McConnell says a Covid stimulus compromise is within reach — 'We can do this'

Senate Majority Leader Mitch McConnell said Thursday that he has seen "hopeful signs" toward Congress striking a coronavirus stimulus deal before the end of the year.

"Compromise is within reach. We know where we agree. We can do this," the Kentucky Republican said on the Senate floor.

Whether Democrats, who lead the House and can hold up any bill in the Senate, will accept McConnell's vision of compromise remains to be seen. House Speaker Nancy Pelosi and Senate Minority Leader Chuck Schumer cut their aid demands Wednesday when they embraced a $908 billion bipartisan proposal as a starting point for talks with McConnell.

Still, the GOP leader rejected the proposal when a bicameral group released it this week. He put forward his own roughly $500 billion plan.

On Thursday, McConnell called for a deal similar to the one he unveiled. It includes Paycheck Protection Program loan funding and money for education and vaccine distribution. Democrats have backed all of those provisions.

However, it includes one piece Democrats find toxic: Covid-19 liability protections for businesses and universities. Pelosi and Schumer have also repeatedly pushed for state and local government aid and supplemental federal unemployment payments, which McConnell's plan does not include.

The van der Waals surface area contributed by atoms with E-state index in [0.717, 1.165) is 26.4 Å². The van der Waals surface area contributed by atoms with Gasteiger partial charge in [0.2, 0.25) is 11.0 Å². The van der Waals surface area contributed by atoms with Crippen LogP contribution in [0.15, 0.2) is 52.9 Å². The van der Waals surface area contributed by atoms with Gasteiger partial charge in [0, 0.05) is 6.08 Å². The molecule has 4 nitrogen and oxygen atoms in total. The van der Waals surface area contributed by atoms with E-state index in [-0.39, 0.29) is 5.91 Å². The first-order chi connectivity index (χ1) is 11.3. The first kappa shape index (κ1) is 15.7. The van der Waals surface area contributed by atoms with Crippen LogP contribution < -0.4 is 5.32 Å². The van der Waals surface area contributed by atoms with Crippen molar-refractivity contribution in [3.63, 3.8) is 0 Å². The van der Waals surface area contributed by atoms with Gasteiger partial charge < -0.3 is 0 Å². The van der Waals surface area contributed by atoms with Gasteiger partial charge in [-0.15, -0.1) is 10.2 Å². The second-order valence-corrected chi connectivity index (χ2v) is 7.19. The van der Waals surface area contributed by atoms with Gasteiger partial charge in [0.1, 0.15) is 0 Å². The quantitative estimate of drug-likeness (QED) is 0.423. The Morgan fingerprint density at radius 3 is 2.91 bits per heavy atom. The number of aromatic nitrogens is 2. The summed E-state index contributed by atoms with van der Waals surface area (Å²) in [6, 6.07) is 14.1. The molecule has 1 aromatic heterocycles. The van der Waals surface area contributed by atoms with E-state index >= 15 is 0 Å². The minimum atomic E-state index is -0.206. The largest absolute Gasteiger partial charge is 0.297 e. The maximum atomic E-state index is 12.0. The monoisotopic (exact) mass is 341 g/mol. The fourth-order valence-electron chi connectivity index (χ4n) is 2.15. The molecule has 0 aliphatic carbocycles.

A coronavirus infection surge and record hospitalizations have led to new economic restrictions and fears of a weakening job market. At the same time, protections for unemployed Americans, renters and federal student loan borrowers put in place earlier this year expire at the end of December.

Congress has run short on time to send more help. Leaders have signaled they could attach relief measures to a government funding bill, which they need to approve by Dec. 11.

Earlier Thursday, the No. 2 Senate Democrat called for a vote on the $908 billion package. Sen. Dick Durbin of Illinois told MSNBC that "we don't want to go home and face the reality of what's going to happen at the end of this month."

"It's inexcusable. We've got to move forward and we want our bill called," he said.

Durbin and President-elect Joe Biden have both described the proposal as an imperfect down payment on stimulus. Congressional leaders have acknowledge they will likely consider more aid next year after Biden takes office.

This story is developing. Please check back for updates.

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